As Monterey woke up for day two of Cali Roots, there was a heavy overcast throughout the neighborhood. Thankfully clouds and thick fog are nothing new to reggae enthusiasts, and the festival proceeded without missing a beat. Day two was a day which focused on roots, both of Reggae and heritage. The artists that played Saturday had a much more thematic tie to family bonds, both those that we are born with, and the family we chose as we go through life. Saturday proved to be a much-appreciated reminder of how music can celebrate a deep and multi-layered message.
The day opened with the Ries Brothers’ set on the Cali Roots stage. A young fraternal duo from Tampa Bay Florida, they won the hearts of the crowd in the early morning by giving a new meaning to the term “multi-instrumentalist.” Older brother Charlie Ries played drums with one hand, played the keyboard with the other, and provided vocals, while younger brother Kevin Ries switched between guitar and bass while simultaneously playing a keyboard of his own. The ambidextrous duo was quite the crowd draw and brought fans out to the festival early in the day to give it momentum from the get-go.
While Cali Roots has always represented culture, few artists can do so in the same way as Xiuhtezcatl. An internationally recognized activist, he might be more commonly known for his advocacy for environmental issues. As a younger child, he first began his relationship with music to facilitate the spreading of this message. His set at Cali Roots, however, primarily focused all issues through his celebration for his connection to his Aztech and Mexican roots. The lyrically motivated set prompted a wide variety of emotions from those lucky enough to see it.
Roots ran deep throughout the day in many ways, and above all, the day celebrated the icons who helped create modern Reggae. Stephen Marley gave a powerful set dedicated to his father, Bob Marley, as well as the music he has built on his merit. His presence served as a reminder of the influence the Marley dynasty on reggae music and culture. After a set of his original songs, he closed his set with a series of covers from his father’s repertoire. A well-received memorial to the foundations of the genre.
Although they were not a band of the reggae variety, Latin rock band Ozomatli gave the crowd a much needed second wind late in the day with their incredibly high energy performance. The high tempo dance music was a welcome change of pace from the laid-back mood of the day so far. The shift in genre served as a reminder of the open-minded mission statement of the festival, wherein that California and the whole reggae music community was made by those of all backgrounds coming together to create something meaningful to a larger community.
Dispatch, a band that has genuinely written their own legacy across decades, played late in the day to a full house at the Bowl stage. Masterfully blending pensive lyrics and mellow moods, strangers in the audience began to feel like fast friends thanks to their inspiration. By the time the band performed their career-defining song “The General,” the crowd was fully invested. The Bowl turned into an arena of voices harmoniously singing along as one. The lyrical single’s message of peace, love, and self-discovery rang as true to the audience’s ears in 2018 as it did 20 years ago. Following up the theme of violence inspiring peace, and in a powerful moment toward the end of their set, they then presented the audience with one of their newest songs “Dear Congress” after a heartfelt speech from frontman Chad Urmston on why they felt so compelled to produce this song after our country’s recent trend of school shootings. The piece understandably left the audience feeling emotional and raw moving forward in the night.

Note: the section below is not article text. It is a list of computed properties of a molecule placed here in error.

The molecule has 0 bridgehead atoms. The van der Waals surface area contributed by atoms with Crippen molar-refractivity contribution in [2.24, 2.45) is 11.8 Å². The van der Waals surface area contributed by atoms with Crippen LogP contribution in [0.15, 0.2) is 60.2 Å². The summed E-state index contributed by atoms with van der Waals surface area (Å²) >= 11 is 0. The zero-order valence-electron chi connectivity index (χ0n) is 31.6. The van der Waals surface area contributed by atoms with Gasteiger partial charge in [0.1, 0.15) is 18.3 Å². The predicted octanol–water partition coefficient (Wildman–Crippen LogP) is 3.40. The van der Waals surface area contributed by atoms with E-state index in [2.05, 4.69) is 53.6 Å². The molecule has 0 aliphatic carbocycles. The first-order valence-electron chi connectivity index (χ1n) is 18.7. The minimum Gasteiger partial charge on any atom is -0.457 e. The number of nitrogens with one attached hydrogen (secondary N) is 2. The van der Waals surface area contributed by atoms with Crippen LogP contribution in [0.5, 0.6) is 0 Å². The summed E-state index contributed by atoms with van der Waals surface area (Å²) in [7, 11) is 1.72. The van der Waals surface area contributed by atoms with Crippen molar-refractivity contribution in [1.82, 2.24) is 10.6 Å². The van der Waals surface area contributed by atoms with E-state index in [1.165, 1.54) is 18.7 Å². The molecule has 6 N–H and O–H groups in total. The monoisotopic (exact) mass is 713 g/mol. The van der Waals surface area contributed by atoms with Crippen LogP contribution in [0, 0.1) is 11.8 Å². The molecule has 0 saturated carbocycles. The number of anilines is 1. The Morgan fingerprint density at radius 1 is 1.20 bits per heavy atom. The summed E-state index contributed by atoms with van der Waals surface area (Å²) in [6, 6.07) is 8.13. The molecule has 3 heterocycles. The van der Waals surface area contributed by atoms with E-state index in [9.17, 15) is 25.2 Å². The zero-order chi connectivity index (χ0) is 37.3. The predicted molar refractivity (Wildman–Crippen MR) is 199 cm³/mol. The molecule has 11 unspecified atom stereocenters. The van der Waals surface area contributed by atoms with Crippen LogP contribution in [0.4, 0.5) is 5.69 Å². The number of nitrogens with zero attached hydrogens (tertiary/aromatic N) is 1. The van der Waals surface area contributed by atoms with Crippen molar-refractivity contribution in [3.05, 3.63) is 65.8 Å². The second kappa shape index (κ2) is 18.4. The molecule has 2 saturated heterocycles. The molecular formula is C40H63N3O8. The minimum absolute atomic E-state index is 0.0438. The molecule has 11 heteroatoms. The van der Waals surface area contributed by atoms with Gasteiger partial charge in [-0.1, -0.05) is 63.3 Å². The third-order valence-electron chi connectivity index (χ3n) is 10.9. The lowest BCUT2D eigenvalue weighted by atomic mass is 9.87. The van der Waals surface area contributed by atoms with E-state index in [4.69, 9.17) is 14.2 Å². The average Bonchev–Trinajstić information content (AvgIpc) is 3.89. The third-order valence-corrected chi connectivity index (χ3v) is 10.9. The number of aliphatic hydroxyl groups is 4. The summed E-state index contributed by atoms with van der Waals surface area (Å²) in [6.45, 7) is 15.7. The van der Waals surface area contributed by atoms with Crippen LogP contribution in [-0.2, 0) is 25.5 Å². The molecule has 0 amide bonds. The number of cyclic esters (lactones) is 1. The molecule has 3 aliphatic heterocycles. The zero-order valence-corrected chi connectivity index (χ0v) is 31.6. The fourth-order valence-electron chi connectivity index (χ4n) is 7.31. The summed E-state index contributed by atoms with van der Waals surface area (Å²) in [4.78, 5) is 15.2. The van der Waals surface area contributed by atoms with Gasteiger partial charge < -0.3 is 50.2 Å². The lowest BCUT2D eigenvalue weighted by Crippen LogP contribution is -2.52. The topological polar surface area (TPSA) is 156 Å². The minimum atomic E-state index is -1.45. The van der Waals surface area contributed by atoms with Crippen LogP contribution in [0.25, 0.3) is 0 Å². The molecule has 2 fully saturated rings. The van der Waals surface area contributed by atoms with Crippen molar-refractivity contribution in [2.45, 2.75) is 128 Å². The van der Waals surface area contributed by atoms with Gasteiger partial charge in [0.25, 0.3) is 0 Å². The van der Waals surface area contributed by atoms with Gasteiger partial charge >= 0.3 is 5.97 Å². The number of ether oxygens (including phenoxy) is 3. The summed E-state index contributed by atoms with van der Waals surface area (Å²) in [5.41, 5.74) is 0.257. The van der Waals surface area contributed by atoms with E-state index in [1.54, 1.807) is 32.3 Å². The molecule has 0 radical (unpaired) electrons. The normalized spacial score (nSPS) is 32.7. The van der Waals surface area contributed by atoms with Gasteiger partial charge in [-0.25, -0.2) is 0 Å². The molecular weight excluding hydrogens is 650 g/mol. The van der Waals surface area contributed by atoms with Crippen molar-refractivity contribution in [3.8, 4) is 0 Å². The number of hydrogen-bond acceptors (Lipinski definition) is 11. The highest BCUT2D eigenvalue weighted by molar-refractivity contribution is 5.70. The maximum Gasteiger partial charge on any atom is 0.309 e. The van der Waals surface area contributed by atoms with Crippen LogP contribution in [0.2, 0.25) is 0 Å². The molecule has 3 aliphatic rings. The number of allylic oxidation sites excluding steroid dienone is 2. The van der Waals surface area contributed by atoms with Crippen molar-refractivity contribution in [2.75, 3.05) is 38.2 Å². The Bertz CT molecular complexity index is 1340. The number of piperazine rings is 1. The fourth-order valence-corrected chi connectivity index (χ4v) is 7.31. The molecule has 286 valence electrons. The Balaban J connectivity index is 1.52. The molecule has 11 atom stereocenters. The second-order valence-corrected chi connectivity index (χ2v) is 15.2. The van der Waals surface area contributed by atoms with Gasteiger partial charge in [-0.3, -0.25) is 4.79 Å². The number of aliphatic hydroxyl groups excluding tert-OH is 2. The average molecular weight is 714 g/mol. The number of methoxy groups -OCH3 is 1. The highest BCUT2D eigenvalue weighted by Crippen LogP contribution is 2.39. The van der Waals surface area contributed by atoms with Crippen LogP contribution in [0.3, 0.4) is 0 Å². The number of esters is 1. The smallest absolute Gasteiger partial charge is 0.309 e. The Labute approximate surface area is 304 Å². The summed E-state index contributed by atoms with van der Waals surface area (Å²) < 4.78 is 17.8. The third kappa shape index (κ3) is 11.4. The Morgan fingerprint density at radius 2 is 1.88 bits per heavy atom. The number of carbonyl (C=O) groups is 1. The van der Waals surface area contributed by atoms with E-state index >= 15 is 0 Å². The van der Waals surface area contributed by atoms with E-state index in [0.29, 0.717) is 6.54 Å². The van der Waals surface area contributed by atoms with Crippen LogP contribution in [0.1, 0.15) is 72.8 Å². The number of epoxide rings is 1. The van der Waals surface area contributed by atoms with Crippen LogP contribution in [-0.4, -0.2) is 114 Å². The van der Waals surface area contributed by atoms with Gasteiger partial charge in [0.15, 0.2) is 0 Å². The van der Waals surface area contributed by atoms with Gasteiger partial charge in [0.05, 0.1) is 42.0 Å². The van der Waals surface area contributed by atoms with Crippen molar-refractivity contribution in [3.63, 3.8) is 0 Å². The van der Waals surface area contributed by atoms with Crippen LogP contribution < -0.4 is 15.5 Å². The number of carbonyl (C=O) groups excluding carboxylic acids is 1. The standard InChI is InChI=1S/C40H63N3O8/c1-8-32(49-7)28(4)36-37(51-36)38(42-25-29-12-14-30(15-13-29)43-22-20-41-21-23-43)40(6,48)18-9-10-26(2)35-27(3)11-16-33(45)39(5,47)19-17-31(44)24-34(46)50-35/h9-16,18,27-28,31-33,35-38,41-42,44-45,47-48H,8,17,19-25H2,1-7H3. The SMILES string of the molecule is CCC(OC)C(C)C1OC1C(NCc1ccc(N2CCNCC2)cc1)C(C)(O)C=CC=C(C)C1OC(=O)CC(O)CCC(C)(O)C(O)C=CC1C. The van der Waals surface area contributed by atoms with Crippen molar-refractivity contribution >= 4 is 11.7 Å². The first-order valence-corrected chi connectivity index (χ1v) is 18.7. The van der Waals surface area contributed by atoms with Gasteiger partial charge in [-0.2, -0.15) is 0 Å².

J Boog, the penultimate performance of the night, drew in an enthusiastic crowd. For the pride of Wash House, the stage was set for him to showcase just how far he has come in his career. From a developing a dedicated cult following to the top-billed performer to play the Cali Roots stage, he has taken his island sound to new and inspiring heights in the last few years of his career. His set enthralled day one fans and newcomers alike. For the first few songs in his set, he stood like stone, glued to his mic stand with stoic physical composure. It was a treat to see his evolution throughout the set as he warmed up to the crowd and eventually moved from his stand at center stage to great the audience as he became more comfortable with the way the show was unfolding.
Cali Roots veterans Rebelution ended the day with a set which festival regulars could and would never grow tired of. Although the band has been known for playing at almost every incarnation of the festival, they played with so much energy one would think it was their first time getting to experience the festival. The night faded away with the music, leaving the crowd in a noticeably positive mood. Feeling a close bond to the friends made throughout the day, the crowd left the fairgrounds enamored with the experience so far and oddly prepared for the bittersweet feeling of starting the last day of the festival the next morning.